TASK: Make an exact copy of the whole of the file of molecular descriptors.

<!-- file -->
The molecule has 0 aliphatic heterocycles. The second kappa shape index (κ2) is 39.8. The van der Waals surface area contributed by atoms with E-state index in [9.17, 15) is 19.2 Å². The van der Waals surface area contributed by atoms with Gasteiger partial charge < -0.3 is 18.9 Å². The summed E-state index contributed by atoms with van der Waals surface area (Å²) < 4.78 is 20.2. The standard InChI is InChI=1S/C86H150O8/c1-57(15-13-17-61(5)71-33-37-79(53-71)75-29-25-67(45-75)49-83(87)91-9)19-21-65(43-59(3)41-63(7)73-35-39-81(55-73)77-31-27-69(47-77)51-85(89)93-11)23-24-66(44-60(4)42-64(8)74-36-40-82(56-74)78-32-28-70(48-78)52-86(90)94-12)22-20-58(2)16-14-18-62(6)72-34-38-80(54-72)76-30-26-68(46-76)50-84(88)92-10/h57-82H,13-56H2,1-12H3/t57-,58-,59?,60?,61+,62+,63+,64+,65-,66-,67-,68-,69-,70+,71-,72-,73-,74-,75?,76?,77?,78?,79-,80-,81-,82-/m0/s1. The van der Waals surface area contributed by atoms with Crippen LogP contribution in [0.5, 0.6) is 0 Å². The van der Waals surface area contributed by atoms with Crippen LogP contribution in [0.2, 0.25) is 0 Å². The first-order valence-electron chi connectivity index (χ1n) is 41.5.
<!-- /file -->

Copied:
The molecule has 0 aliphatic heterocycles. The second kappa shape index (κ2) is 39.8. The van der Waals surface area contributed by atoms with E-state index in [9.17, 15) is 19.2 Å². The van der Waals surface area contributed by atoms with Gasteiger partial charge < -0.3 is 18.9 Å². The summed E-state index contributed by atoms with van der Waals surface area (Å²) < 4.78 is 20.2. The standard InChI is InChI=1S/C86H150O8/c1-57(15-13-17-61(5)71-33-37-79(53-71)75-29-25-67(45-75)49-83(87)91-9)19-21-65(43-59(3)41-63(7)73-35-39-81(55-73)77-31-27-69(47-77)51-85(89)93-11)23-24-66(44-60(4)42-64(8)74-36-40-82(56-74)78-32-28-70(48-78)52-86(90)94-12)22-20-58(2)16-14-18-62(6)72-34-38-80(54-72)76-30-26-68(46-76)50-84(88)92-10/h57-82H,13-56H2,1-12H3/t57-,58-,59?,60?,61+,62+,63+,64+,65-,66-,67-,68-,69-,70+,71-,72-,73-,74-,75?,76?,77?,78?,79-,80-,81-,82-/m0/s1. The van der Waals surface area contributed by atoms with Crippen LogP contribution in [0.5, 0.6) is 0 Å². The van der Waals surface area contributed by atoms with Crippen LogP contribution in [0.2, 0.25) is 0 Å². The first-order valence-electron chi connectivity index (χ1n) is 41.5.